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The Responsible Partner

The Responsible Partner

©iStock.com/oneinchpunch

As we approach the age of 70, new words enter our vocabulary — words such as independent living, assisted living, memory centers, skilled nursing, hospice and palliative care, plus medical terms that we were not expecting. We either begin to experience some of the entry words to the negative aspects of aging or we learn of them from others.

Just retired and enjoying the bucket list of activities to which we had been looking forward, we may begin to notice that we have to do a little more laundry, or that our partner is slower to respond to a new plan or even refuses to participate in the ordinary activities we have been enjoying. These changes are subtle. Others may notice some of them before we do. More often than not, we notice abnormalities that are not evident to others.

We begin the classic trek to doctors, specialists, tests and retests. It may be easy to diagnose, or it may be difficult. What is evident is that something is very wrong. It does not make any difference if it is Parkinson's, dementia, Alzheimer's, a series of strokes or falls, or any other diagnosis. What is happening is that the relationship is changed, and like it or not, one person has become the caregiver and that role evolves into the "responsible partner."

The responsible partner will make decisions that involve finances, future care, moving or not, and quality of life and death  details that confront responsible persons long before they had expected to face the facts of life and death. Yet at this point, it becomes apparent that these decisions will fall to the responsible partner even if it means that role reversals are required.

In a restaurant, the waiter may bring the check and hesitate before presenting it even if he usually offers it to the male in the party. The waitress may pat your partner on the shoulder and say, “Is everything all right, dear?" The doctor may look at you, not your spouse, when discussing your partner's condition. There are signs. It is easier to stay in denial, and a few years may pass.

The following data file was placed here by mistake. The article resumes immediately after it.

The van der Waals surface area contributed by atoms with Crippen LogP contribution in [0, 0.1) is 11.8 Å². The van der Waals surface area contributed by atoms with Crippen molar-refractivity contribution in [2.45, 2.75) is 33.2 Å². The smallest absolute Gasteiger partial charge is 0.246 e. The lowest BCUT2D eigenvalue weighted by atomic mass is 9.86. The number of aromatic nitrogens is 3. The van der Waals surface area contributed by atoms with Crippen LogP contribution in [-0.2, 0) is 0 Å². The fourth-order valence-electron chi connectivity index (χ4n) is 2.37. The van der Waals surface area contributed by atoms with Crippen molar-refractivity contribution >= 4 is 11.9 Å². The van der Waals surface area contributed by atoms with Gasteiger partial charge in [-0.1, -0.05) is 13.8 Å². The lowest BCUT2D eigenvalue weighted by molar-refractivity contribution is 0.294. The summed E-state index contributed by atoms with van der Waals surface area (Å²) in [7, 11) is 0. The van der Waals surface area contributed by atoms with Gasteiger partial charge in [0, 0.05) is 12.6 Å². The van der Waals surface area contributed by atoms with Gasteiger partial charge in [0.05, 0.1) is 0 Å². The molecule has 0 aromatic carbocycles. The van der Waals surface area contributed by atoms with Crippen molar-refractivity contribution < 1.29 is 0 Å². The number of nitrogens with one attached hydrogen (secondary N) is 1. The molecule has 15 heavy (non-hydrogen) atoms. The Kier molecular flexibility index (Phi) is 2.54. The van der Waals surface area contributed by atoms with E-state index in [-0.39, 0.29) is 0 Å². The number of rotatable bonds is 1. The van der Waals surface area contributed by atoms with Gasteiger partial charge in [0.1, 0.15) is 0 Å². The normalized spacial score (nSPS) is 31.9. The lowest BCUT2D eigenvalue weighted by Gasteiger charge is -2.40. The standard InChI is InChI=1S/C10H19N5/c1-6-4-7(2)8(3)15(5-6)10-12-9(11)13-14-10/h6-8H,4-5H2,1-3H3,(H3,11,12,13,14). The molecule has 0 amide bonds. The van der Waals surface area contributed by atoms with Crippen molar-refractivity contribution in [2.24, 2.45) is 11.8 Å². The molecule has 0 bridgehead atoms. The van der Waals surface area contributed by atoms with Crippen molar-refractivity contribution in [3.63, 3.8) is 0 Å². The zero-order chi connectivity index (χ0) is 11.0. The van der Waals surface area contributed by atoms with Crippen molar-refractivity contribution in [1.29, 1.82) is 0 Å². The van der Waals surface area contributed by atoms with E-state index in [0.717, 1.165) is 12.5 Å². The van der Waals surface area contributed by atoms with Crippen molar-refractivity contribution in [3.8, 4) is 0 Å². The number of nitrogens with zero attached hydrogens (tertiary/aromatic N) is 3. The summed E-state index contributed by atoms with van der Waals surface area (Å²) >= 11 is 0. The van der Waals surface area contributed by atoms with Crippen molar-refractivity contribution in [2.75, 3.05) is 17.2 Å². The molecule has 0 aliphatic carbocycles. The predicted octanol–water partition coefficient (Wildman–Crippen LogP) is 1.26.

Frequently it seems a good time to discuss a change of venue. Perhaps a smaller house or apartment with fewer responsibilities would alleviate the situation. For my husband and me, living in a safe community became an attractive solution. It was significant that my husband did not resist the suggestion. He eagerly joined me in the search for a place to live with the classical levels of care. We chose The Terraces of Los Gatos in California. His brothers, his children, my children and our friends did not acknowledge any changes in Bill. He was a charmer, and like a good actor, he put on a good show.

They believed we were making a mistake. They laughed when I told stories of losing Bill at the mall — for an hour or more on several trips — or of Bill forgetting appointments or spending money foolishly  he bought $500 worth of car washes and an $800 Italian telephone that did not coordinate with our phones. Everyone said, “That's Bill!” But I was the one who had to find Bill, return his purchases and watch out for his use of money.

I began the search for answers. When I heard the conclusion — Alzheimer's, uncontrolled diabetes, TIA, COPD and his known epileptic seizures that began anew  I kept taking him to neurologists and cardiologists expecting  a different opinion. One day as we were about to enter a doctor's office, Bill fell down. I could not pick him up. Fortunately a stranger came by and was strong enough to help him. Since this was not his first fall and I knew him to be unsteady, I told the doctor, who insisted that Bill get a walker.